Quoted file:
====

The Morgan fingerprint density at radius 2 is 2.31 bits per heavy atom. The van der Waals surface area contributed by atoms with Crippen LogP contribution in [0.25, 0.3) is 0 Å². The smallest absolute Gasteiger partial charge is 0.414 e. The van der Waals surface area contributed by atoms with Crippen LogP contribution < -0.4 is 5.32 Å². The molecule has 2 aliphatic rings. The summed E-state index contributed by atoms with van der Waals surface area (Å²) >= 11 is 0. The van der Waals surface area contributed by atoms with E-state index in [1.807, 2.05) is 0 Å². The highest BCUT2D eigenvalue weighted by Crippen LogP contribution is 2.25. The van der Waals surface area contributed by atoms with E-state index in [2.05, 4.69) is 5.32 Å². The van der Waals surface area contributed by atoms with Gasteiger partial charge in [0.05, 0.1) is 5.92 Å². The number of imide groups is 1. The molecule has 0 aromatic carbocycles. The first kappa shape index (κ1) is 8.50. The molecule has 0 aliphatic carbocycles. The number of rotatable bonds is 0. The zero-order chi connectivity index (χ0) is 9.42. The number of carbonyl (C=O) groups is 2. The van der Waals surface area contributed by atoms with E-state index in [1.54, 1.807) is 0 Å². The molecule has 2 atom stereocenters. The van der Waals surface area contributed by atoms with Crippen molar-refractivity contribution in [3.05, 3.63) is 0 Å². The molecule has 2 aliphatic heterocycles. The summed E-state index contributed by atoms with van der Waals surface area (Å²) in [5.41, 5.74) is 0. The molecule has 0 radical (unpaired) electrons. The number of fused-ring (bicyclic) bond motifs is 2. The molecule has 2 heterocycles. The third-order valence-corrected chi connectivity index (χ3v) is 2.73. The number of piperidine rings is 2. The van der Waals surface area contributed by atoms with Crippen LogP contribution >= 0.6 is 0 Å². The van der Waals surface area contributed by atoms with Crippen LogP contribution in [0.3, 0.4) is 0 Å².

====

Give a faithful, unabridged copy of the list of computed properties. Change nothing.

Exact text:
The Morgan fingerprint density at radius 2 is 2.31 bits per heavy atom. The van der Waals surface area contributed by atoms with Crippen LogP contribution in [0.25, 0.3) is 0 Å². The smallest absolute Gasteiger partial charge is 0.414 e. The van der Waals surface area contributed by atoms with Crippen LogP contribution < -0.4 is 5.32 Å². The molecule has 2 aliphatic rings. The summed E-state index contributed by atoms with van der Waals surface area (Å²) >= 11 is 0. The van der Waals surface area contributed by atoms with E-state index in [1.807, 2.05) is 0 Å². The highest BCUT2D eigenvalue weighted by Crippen LogP contribution is 2.25. The van der Waals surface area contributed by atoms with E-state index in [2.05, 4.69) is 5.32 Å². The van der Waals surface area contributed by atoms with Gasteiger partial charge in [0.05, 0.1) is 5.92 Å². The number of imide groups is 1. The molecule has 0 aromatic carbocycles. The first kappa shape index (κ1) is 8.50. The molecule has 0 aliphatic carbocycles. The number of rotatable bonds is 0. The zero-order chi connectivity index (χ0) is 9.42. The number of carbonyl (C=O) groups is 2. The van der Waals surface area contributed by atoms with E-state index in [1.54, 1.807) is 0 Å². The molecule has 2 atom stereocenters. The van der Waals surface area contributed by atoms with Crippen molar-refractivity contribution in [3.05, 3.63) is 0 Å². The molecule has 2 aliphatic heterocycles. The summed E-state index contributed by atoms with van der Waals surface area (Å²) in [5.41, 5.74) is 0. The molecule has 0 radical (unpaired) electrons. The number of fused-ring (bicyclic) bond motifs is 2. The molecule has 2 heterocycles. The third-order valence-corrected chi connectivity index (χ3v) is 2.73. The number of piperidine rings is 2. The van der Waals surface area contributed by atoms with Crippen LogP contribution >= 0.6 is 0 Å². The van der Waals surface area contributed by atoms with Crippen LogP contribution in [0.3, 0.4) is 0 Å².